The Story of Glass

A long, long time ago, there was a man who more than anything else wanted to put his fist through something. He did not quite know what it was that he wanted to put his fist through, but he thought it was probably something rather specific. He was also fairly certain that whatever it was, it didn't exist yet.

And so he went to work. He spent many long months attempting to invent whatever it was. He had a few vague ideas about what it might be like, but he went through a number of creations which he ultimately rejected. He believed it should be something which would serve a useful purpose, other than for putting a fist through. He didn't know what that purpose might be, and he didn't care; once it had been invented, someone else could find a practical use for whatever it was. He believed it should be something which would be easy to break, even to destroy entirely and irreparably. He believed it should do some damage to the fist which was put through it, but not, necessarily, extensive damage. He believed it should be something whose useful purpose would be somewhat essential, so that its destruction would pose a fair amount of inconvenience. He believed... well, he had, perhaps, a number of other vague ideas about whatever it was, but they were too vague for him to put them into words; in fact, they were so vague, he couldn't quite put them into thoughts.

He worked for a very, very long time, with many missteps along the way. Finally, he finished one of his many inventions, and as soon as he saw it, he knew straight away that this was it. It was fairly thin, transparent, rectangular, and eminently breakable. When broken, pieces of it would become very sharp, and could generally be rather efficient at cutting things, not the least of which was skin.

He refrained from putting his first through it. It was, after all, the prototype, and something to be cherished.

He introduced his invention to the world, and immediately, everyone who saw it thought to themselves, 'This is it! I've always wanted to put my fist through something, but I never knew what. But this is it!' They however did not voice these thoughts, for they felt fairly certain that there was something wholly wrong about such thoughts. Some of them suspected that the others felt the same way, even if they didn't say so, but most of them suspected that they were alone in their feelings, or at least in the depraved minority.

As soon as everyone had gone through the cycle of these thoughts, they began to think up possible uses for this new thing, this...

"What's it called?" somebody in the crowd asked.

The man who had invented it, who was now standing on a small stage, on which also stood his prototype, was surrounded by a great crowd of people. He was a bit taken aback by this question. Somehow, it had entirely failed to occur to him to consider this. A name? Why... hmmm. Well, he thought about it for a minute. "Ahhh..." he said, to fill the time until he could think of a proper name for his invention. "Ah... glass," he said. He didn't know why he said it. He didn't know what it meant. It just somehow sounded right. It just slid off his tongue. The crowd seemed to like this name.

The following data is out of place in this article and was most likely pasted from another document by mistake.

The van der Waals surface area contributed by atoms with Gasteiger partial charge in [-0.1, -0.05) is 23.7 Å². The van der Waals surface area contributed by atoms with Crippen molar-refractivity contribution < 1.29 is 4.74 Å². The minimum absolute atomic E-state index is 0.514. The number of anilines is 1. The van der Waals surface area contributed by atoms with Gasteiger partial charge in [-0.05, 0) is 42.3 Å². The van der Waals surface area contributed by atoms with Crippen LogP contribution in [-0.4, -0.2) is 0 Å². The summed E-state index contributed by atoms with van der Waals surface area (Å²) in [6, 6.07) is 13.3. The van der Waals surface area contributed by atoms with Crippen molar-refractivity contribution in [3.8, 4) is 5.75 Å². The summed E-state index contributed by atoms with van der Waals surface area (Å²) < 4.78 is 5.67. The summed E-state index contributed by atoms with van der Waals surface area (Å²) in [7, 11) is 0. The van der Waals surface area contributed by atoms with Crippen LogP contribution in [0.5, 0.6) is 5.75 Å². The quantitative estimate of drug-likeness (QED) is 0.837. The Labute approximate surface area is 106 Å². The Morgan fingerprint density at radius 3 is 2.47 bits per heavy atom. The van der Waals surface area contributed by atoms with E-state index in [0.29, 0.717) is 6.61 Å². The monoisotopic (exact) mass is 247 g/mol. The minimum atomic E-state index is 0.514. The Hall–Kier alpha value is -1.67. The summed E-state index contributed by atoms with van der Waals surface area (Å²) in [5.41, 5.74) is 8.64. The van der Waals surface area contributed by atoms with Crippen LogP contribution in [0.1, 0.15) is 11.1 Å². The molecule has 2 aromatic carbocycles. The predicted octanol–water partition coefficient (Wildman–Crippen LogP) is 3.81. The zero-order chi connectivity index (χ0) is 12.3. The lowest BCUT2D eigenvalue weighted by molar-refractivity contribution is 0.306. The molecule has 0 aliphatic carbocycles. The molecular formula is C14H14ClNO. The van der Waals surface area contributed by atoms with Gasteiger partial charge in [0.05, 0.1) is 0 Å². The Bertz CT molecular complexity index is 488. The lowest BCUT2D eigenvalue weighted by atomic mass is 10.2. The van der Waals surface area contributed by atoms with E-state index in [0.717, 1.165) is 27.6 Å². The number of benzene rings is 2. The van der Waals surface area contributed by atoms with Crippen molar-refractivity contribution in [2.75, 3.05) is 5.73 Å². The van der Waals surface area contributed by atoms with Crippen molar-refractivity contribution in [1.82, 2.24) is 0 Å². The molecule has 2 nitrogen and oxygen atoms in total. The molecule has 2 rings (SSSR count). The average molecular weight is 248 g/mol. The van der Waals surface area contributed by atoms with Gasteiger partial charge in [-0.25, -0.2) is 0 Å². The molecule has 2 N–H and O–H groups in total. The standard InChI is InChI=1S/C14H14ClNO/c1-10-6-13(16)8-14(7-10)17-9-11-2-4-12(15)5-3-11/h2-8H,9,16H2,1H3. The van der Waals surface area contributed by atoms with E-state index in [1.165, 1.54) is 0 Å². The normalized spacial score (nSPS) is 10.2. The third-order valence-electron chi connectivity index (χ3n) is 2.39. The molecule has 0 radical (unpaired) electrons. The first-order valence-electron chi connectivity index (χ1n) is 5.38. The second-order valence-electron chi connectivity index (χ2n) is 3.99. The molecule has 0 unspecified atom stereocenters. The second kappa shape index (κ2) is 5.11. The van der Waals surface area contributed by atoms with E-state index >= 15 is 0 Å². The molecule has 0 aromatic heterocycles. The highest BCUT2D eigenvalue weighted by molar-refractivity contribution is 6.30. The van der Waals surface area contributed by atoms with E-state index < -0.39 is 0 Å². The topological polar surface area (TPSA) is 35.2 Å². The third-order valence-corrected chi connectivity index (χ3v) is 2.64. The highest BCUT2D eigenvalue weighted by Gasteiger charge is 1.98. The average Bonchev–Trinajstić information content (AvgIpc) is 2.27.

"Glass," they all said.

They began to think of uses for glass. It didn't occur to them to ask its inventor what he meant it for, so they just started tossing out suggestions. The inventor liked their ideas. The one he liked best was what someone called a 'window.' That was what most of the crowd liked best, too.

It was not until some time later that it occurred to anyone to make glass in other shapes, to use as containers. But when it did, these new ideas were as welcome as the original. They were also useful- particularly the thing called 'bottles'- in breaking and using to cut things, not the least of which was skin.

However, from the earliest time of glass' invention, it was generally acknowledged, essentially in an unspoken way, that it was not something to put one's fist through, or to use for cutting things (especially not skin), or in any way to break. Such things did happen from time to time. A lovely new twist on the old idea of puting one's fist through it was developed throwing a rock through it. Or throwing people through it. Or throwing a lump of glass- perhaps in the form of a bottle- at something, allowing it to shatter on impact. Much later still, people thought of adding fire and combustibles to the bottle, as had long been practiced with arrows and catapult fodder. On the whole, though, glass was only used for its good, useful purposes. People tended to refrain from breaking it, or using it for ill. They didn't like using such restraint, but they felt they had to do.

Which of course tended to make the very rare occasions when they did allow themselves to misuse glass in such ways all the more rewarding and fulfilling.

And to this day, there is not a person alive who on some primal level does not want to use glass for harm. The most satisfying way to do this, of course, is still to put your own fist through a window. Most people of course will not admit that they want very deeply to do this, but they do. They may not themselves even know that they do but they do. Some other people know it, admit it, and in fact overindulge in it, even become addicted to breaking glass. But there are still those who know how to break glass responsibly, only on special occasions. For them it is one of life's great simple pleasures.

Author's note: The story of glass was written in winter, I cannot recall what year, probably 1997 or 1998. It was written shortly after I had indulged in putting my fist through a window.